This atomizer is definitely aimed more toward the cloud chasers due to the large chamber, wide bore drip tip and style of airflow. With a simple build using only the bottom airflow, the vape is very cool and the flavor is muted due to the large chamber. With a higher power dual coil build, the flavor is a bit better, but it’s still a pretty cool vape. I was able to take long drags at 150 watts with no issues unlike any other atomizer I’ve ever used. This has to do with how well the bottom and side airflow combine to cool the coils. For a dual coil build, I recommend placing the coils downward slightly so the side airflow hits the top half of the coil, and directly over the bottom airflow inlet to maximize the cooling effect. This works best because you’re allowing the side airflow to cool the top half of the coil while the bottom airflow cools the bottom half.
In order to get some heat, I recommend using the Velocity-style posts for horizontally-stacked quad coil build. My favorite was a quad 24g Nichrome-80, 12.5 wraps around a 3 mm screwdriver that came out to around 0.22 ohms. Place the bottom coil as close to the bottom airflow inlet as possible and the top coil as close to the bottom coil without creating a short. In this configuration, the vape is much hotter and more flavorful than any of the dual coil builds I put in it. At 82 watts, this build was about as hot as a dual 24g Nichrome-80, 12.5 wraps around a 3mm screwdriver build at 150 watts with the ramp up time being about the same. While the flavor was better, I would say the vapor production is better in a dual coil setup because of the way the dual airflow design cools the coils.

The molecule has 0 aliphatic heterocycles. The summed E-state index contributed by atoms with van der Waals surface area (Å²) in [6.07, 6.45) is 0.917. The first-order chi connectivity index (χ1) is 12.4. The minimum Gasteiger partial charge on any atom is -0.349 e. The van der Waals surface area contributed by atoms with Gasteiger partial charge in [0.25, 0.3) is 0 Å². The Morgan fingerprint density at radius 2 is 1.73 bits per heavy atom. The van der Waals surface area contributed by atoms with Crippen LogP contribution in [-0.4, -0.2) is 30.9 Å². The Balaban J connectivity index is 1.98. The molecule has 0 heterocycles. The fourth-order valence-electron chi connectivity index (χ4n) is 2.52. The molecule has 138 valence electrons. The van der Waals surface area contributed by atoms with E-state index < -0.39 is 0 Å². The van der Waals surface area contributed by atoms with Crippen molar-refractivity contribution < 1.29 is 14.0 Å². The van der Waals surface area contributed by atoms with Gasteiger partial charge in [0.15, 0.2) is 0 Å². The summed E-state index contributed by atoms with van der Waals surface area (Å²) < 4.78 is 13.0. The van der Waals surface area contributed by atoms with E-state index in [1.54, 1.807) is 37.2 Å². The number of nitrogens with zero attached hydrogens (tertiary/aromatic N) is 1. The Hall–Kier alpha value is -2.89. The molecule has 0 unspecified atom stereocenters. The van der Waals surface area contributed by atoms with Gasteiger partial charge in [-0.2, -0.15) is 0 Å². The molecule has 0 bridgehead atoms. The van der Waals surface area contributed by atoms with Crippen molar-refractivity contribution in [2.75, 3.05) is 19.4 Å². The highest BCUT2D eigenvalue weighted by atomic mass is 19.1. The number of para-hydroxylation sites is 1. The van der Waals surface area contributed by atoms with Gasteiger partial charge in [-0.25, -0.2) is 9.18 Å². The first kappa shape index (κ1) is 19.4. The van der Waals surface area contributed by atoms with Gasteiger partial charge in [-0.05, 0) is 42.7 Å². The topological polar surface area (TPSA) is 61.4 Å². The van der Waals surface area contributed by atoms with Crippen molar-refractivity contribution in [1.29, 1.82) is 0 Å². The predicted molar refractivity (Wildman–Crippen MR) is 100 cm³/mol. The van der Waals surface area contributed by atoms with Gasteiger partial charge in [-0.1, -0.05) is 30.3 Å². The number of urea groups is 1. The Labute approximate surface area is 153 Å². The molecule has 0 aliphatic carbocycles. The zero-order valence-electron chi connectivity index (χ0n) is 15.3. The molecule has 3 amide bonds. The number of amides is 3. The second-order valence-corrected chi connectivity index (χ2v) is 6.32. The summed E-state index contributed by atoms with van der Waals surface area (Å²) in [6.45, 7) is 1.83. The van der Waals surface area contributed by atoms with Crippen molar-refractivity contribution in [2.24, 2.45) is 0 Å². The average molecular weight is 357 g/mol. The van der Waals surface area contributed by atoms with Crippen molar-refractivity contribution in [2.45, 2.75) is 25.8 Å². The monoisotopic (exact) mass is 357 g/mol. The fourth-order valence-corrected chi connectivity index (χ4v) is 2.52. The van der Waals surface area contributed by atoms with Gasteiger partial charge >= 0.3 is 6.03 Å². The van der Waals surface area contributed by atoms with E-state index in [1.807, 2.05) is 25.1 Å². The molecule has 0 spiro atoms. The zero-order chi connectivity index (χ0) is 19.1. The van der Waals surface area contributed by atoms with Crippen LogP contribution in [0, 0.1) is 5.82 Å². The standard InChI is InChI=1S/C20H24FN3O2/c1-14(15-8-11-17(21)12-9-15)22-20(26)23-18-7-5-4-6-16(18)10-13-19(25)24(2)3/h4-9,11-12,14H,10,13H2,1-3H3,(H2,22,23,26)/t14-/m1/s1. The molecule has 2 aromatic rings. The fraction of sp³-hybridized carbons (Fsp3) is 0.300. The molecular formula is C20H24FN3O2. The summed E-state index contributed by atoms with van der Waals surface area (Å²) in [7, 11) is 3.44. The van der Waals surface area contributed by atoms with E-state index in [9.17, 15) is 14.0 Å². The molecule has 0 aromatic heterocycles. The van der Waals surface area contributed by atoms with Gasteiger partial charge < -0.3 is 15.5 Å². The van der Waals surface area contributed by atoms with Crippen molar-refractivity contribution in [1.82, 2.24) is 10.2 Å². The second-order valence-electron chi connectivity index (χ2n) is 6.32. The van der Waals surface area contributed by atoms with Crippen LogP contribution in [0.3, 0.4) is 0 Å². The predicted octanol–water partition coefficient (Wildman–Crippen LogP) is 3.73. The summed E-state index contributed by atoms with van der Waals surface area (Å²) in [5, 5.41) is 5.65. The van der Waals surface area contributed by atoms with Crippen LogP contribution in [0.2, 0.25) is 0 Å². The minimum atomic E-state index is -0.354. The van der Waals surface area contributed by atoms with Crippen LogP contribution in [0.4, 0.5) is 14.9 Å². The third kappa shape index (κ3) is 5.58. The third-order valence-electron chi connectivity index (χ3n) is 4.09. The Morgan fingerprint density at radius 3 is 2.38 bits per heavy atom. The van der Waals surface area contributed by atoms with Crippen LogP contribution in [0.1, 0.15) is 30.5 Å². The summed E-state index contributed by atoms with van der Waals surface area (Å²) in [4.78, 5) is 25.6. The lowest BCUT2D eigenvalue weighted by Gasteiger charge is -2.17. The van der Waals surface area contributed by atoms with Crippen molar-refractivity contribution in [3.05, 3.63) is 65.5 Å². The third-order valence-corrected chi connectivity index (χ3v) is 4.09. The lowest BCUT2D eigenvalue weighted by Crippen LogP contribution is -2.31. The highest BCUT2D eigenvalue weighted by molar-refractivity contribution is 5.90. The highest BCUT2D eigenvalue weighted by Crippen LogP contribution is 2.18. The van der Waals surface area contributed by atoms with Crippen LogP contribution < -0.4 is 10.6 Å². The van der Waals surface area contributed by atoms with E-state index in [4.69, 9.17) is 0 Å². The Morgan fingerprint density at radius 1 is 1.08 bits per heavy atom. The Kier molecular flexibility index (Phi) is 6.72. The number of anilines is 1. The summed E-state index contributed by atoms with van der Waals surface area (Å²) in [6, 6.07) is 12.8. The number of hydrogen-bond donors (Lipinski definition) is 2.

Overall, the flavor was good, but nothing spectacular. Where I was really impressed was the vapor production. In a dual coil configuration, the coils stay cool enough to allow you to crank the power up without resulting in a scorching hot vape making it perfect for cloud chasing.
- Phenomenal vapor production in a dual coil setup
- Swappable post design allows for a large variety of builds
- Machining is very good for an atomizer in this price range
- Rectangular posts prevent spinning
- Side airflow controller allows for simple adjustments
- Unnecessarily large chamber
- Can be a bit leaky
- Bottom airflow controller is a bit annoying to adjust
- Can’t use your own drip tip
- No single coil option
Overall, the Infinite CLT4 is definitely the best in the line of their CLT RDAs. The machining is on par with everything else they’ve done and the innovative 2-in-1 deck design is a nice feature to have if you’re into experimenting with different builds. However, it can be a bit leaky and the bottom airflow controller cannot be adjusted without removing the atomizer from the mod. With that said, if you’re into chasing clouds, then I highly recommend picking this one up since it’s one of the best out there under the $60 mark. If it’s the flavor that keeps you vaping, I suggest passing on this one; the chamber is just too large to condense the vapor enough to create great flavor.